John-Michael Warner Awarded Fellowship for U.S.-Mexico Border Research
Dr. John-Michael Warner, assistant professor of art history, was awarded the Andrew W. Mellon-Fronteridades Fellowship for U.S.-Mexico border research. The fellowship was awarded through the University of Arizona’s Confluence Center Creative Scholars program. The Mellon Foundation-Confluence Center initiative addresses gaps in knowledge such as the lived experiences of la frontera, or the borderlands, perceptions of the U.S.-Mexico border on regional, national, and international scales, and recognizes cross border and binational collaboration.
Warner was awarded this fellowship with artists Mary Jenea Sanchez and Gabriela Muñoz. Led by Sanchez, along with Muñoz and Warner, “DouglaPrieta Trabaja: Women of Color Leading Cross National Collaboration” will include engineering multiple binational U.S.-Mexico border projects hand-in-hand with DouglaPrieta Trabaja—a collective of women based in Sonora, Mexico, rooted in social justice and community organizing. DouglaPrieta Trabaja engages neighbors and fronterizas, or border residents, by teaching skills needed for social and economic independence. For example, DouglaPrieta Trabaja provides opportunities to gain experience with food preparation using desert-based permaculture techniques. With a focus on food insecurity in the U.S.-Mexico border city of Agua Prieta, la colectiva aims to foster a culture of economic security and community.
"DouglaPrieta Trabaja creates a political and cultural space of social aesthetics and consciousness-building. Through participation and social interaction, DouglaPrieta Trabaja brings race, gender, nation, and class—at the U.S.-Mexico border—to the discourses of sociality and participatory art,” said Warner.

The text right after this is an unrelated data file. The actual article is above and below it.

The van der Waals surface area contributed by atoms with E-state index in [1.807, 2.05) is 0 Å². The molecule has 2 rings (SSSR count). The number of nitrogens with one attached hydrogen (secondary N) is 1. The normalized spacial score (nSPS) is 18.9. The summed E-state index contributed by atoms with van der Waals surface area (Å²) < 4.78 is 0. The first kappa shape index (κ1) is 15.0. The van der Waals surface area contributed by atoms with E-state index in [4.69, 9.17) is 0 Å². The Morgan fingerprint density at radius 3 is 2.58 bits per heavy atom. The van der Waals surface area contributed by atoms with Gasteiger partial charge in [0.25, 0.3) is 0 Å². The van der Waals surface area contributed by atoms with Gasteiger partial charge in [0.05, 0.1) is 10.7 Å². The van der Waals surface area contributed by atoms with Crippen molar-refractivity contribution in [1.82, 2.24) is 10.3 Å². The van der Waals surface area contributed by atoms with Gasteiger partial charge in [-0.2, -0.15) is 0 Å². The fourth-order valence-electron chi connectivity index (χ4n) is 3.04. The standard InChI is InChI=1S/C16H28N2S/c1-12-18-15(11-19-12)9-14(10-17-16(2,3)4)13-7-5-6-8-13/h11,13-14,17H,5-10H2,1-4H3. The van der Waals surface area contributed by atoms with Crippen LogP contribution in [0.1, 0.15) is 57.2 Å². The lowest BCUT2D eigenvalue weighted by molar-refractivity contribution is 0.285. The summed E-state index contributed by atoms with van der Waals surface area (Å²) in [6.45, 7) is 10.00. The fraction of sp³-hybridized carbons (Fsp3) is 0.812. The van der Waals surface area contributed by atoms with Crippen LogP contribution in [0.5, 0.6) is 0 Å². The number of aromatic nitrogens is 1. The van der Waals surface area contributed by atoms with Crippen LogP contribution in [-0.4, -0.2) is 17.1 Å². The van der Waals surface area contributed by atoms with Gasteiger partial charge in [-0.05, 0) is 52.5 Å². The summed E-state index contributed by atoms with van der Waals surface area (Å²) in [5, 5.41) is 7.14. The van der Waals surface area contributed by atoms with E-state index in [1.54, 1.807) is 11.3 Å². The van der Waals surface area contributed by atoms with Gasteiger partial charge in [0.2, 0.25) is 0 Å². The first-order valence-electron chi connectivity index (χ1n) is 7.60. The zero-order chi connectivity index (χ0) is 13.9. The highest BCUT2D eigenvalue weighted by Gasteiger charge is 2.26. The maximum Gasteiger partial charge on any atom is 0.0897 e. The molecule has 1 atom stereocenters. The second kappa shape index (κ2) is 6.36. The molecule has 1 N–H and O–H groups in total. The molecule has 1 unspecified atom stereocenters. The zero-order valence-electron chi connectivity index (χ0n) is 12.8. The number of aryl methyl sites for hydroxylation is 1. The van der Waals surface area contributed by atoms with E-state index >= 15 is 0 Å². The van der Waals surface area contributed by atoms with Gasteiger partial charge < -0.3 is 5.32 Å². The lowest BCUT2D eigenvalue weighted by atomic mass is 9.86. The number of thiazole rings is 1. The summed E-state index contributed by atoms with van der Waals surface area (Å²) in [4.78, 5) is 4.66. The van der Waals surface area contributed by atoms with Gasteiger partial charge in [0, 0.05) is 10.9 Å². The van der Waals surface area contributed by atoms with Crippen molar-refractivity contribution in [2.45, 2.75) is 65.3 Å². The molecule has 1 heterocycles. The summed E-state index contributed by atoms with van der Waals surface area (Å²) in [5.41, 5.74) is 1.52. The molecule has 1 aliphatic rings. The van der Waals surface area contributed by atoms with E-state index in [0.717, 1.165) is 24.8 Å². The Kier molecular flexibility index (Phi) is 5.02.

While in residence, Warner will collect and preserve DouglaPrieta Trabaja oral histories as well as research and prepare Sonoran cultural histories of lived experience for exhibition and publication. Dr. Warner will also serve as a Visiting Scholar in the Public History Collaborative, Department of History, University of Arizona.
From “Dirt and Water” to “Nations and Borders,” Warner’s courses at Kent State focus on contemporary art history as well as gender and women’s studies. He is the co-editor of Border Spaces: Visualizing the U.S.-Mexico Frontera (University of Arizona Press, 2018), with Katherine Morrissey, and has published in Public Art Dialogue and the forthcoming collection Socially Engaged Art History and Beyond.
Mary Jenea Sanchez is faculty at Cochise College in the Digital Media Arts Program and the founder of Border Arts Corridor . Gabriela Muñoz is an arts administrator and artist at Arizona State University in the Herberger Institute for Design and the Arts.
Image: (left top) women from Sonoran collective DouglaPrieta Trabaja, (left bottom, pictured left to right) Jenea Sanchez, Gabriela Muñoz, and John-Michael Warner (right) Installing The Border Tapestry of the Virgin of Guadalupe in 2009, here Jenea sits on John-Michael’s shoulders with Gabriela and Adriana Gallego steadying her.